Path Opens For Legalized Sports Betting In California

On the surface, California and Florida couldn’t be any noteworthy different — geographically, politically, and vibes-wise. However, events that took place in Florida last week could have massive ramifications on California in terms of sports betting.

As you probably know, California is one of 12 US states still holding out on legalized sports betting. Even more, among those states, it feels like California isn’t even close to getting any bills passed. The appetite isn’t there for local lawmakers and even residents — despite the state being a hot bed for college and pro sports.

However, a new path has cleared for legal betting in the Golden State . The best part? It might not even require votes. Let us take you into what’s going on, beginning with the far-reaching implications of a Florida court case.

Tribe’s Monopoly On Florida Sports Betting Will Stand

Contrary to popular belief, Florida does have sports betting. However, it’s not a free market. No, in Florida, the Seminole Tribe has an exclusive right to offer sports betting, which they do in partnership with Hard Rock International. But that exclusive right came under legislative scrutiny.

You see, Florida government, led by governor Ron DeSantis, entered into a compact with the tribe. It was a 30-year agreement that cost the Seminole Tribe billions of dollars. Since it was an agreement, no public vote was cast like other states. This agreement is a “hub-and-spoke” model that allows betting on tribal land in Florida.

This did not make others with a financial interest in betting happy, which led to a string of lawsuits. However, one lawsuit by West Flagler Associates made its way to the US Supreme Court last week — the highest court in all of the land. It wasn’t a full-on hearing, but a request for a cert petition. Welp, that request was denied, meaning the case won’t go to hearing.

And with that Supreme Court decision, the Seminole Tribe has, more or less, locked in their monopoly until 2051 when the original 30-year agreement ends. There’s a small chance that commercial sportsbooks — DraftKings, ESPN Bet, and FanDuel — can enter the fray, but they need a vote not a handshake agreement like the tribe. Never say never, but the Seminole Tribe would fight any vote tooth and nail (using the boatloads of money they’re making off betting too).

You’re probably thinking, “cool, but how does that affect California?” A lot, actually. Really, any state that allows betting strictly via tribal casinos like California is impacted by this Supreme Court decision. Allow us to explain:

California’s Path To Legal Betting Now Open

As we said, the Supreme Court is the highest order. What they say, goes for everyone else — unless challenged (which is very hard to do). Therefore, this is the green light for California tribes to enter into an agreement with local lawmakers to offer sports betting.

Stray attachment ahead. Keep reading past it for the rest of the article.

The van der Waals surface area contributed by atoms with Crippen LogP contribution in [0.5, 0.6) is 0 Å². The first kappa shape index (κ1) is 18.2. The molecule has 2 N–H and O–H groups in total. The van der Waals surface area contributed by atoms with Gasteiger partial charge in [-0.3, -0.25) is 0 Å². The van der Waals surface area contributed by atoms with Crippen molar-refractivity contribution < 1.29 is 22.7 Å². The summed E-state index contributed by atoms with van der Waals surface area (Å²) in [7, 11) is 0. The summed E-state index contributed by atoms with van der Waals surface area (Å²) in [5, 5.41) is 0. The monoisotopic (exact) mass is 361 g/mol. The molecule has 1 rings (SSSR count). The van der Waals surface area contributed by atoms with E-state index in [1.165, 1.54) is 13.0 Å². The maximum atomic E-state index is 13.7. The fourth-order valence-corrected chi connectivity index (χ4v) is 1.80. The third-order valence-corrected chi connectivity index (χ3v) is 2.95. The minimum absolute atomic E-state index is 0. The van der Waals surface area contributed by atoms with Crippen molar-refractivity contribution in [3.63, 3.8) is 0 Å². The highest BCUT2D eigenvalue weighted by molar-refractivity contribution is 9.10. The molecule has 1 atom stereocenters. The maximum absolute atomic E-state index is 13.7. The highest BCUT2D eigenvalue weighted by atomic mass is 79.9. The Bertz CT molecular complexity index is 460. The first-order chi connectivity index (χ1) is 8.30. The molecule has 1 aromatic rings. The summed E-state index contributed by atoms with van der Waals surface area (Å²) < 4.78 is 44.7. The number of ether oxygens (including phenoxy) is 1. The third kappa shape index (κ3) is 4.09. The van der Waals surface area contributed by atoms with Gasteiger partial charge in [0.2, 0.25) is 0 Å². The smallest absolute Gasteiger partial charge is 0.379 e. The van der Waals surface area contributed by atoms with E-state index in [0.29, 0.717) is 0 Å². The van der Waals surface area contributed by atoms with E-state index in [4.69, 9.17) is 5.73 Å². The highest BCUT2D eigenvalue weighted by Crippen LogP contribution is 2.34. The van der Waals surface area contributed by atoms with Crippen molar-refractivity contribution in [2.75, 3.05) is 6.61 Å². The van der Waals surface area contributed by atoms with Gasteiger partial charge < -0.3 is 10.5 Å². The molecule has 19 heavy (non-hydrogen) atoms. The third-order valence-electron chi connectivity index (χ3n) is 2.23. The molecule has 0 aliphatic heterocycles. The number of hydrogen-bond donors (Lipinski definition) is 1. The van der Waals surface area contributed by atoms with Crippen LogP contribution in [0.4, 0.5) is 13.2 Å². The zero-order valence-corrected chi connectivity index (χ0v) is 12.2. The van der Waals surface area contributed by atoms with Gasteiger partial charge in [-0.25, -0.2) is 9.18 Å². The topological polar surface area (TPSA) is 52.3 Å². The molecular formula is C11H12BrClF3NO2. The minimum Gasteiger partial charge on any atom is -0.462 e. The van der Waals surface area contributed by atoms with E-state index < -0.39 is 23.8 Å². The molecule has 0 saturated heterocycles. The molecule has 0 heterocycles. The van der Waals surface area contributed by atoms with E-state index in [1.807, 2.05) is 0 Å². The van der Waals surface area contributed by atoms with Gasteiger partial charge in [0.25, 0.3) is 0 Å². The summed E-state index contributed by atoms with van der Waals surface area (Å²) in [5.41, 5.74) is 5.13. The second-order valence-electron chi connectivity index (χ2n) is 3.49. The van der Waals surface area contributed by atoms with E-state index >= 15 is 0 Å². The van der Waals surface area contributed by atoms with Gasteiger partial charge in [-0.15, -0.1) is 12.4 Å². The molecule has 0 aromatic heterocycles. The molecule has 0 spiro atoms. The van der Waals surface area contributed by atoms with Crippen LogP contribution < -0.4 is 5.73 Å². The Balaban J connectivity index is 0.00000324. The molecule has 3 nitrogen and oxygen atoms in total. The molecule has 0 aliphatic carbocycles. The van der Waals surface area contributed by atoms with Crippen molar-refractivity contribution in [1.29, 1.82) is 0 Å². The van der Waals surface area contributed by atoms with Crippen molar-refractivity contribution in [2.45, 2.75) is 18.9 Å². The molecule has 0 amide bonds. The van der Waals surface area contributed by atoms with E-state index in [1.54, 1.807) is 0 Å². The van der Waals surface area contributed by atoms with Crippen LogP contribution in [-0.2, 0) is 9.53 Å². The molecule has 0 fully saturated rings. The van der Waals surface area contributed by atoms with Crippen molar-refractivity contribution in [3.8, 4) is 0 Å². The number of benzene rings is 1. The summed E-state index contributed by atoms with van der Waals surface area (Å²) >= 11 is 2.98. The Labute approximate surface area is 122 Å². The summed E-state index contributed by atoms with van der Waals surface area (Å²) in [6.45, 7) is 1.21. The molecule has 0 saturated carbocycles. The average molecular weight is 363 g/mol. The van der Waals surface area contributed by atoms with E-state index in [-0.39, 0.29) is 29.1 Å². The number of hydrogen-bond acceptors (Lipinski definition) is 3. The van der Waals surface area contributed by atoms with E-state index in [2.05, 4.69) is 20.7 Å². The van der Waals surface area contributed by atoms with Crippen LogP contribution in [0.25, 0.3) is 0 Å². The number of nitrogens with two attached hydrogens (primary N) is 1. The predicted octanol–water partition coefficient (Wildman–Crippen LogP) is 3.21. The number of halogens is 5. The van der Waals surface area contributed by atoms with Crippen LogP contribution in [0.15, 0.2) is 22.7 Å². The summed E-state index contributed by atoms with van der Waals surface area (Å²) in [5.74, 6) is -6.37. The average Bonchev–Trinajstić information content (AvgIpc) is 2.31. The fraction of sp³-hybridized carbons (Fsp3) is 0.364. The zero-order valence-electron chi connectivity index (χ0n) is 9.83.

But here’s the thing: tribes already have agreements in place. They already have land casinos throughout the state. All they need to do is amend those agreements to also feature sports betting on their native land.

The key is none of this needs a vote. In 2022, this topic hit the ballots under the Legalize Sports Betting on American Indian Lands Initiative initiative. The results, well, they were not pretty. About 67 percent of Californians voted no on the bill, which tells you how much voters are against sports betting even if it’s limited.

So really, all it would take for legal sports betting is for the tribal casinos to pony up money to amend the deal. That’s it. Given how much the market opportunity is — California is the largest state by population — you have to believe the tribes will fork over what it takes to get this through. With a monopoly, they can recoup the costs and then some in a matter of time.

Big-Name Operators Left Licking Their Chops

If you’re a commercial operator like BetMGM or FanDuel, you have to be mad at the Supreme Court decision. California is the biggest domino to fall nationwide and allowing compacts puts these commercial sportsbooks at a huge disadvantage.

Don’t take our word for it though, this is what Deutsche Bank analyst Carlo Santarelli has to say about the matter:

“Much like Florida, however, should the tribes successfully amend the compact, the opportunity for the traditional online operators would remain cloudy.”

Cloudy indeed. Billions are literally on the line in California’s sports betting industry. Though, execs and investors from those big-name operators have one glimmer of hope. Unlike Florida and the Seminole Tribe, there is not just one tribe that dominates the casino landscape. There are multiple tribes in California operating casinos.

This situation leaves the door open for one or more of those casinos to partner with a commercial operator. After all, setting up a betting app is costly and involves tech — something the tribes might not want to invest in. Partnering with an existing app is a quicker set-up process.

We’ll have to see what happens. But don’t be surprised if legal sports betting comes to the Golden State sooner rather than later.

Eric Uribe

Eric was born and raised in Nevada — the center of gambling in the United States. Throw in his natural interest in sports, and Eric was destined to be a sports bettor. This came to a head once Eric turned 21. Already a working sports journalist while in college, Eric began betting at his local sportsbook. Despite massive losses (at first), Eric continued to chip away at wagering. Eventually, he got half-decent at it. Now Eric is a trusted betting analyst. Not only is he skilled at making picks, but also breaking down the state of the industry — legalization, revenue, and innovation. You can read Eric's writings exclusively on OSB.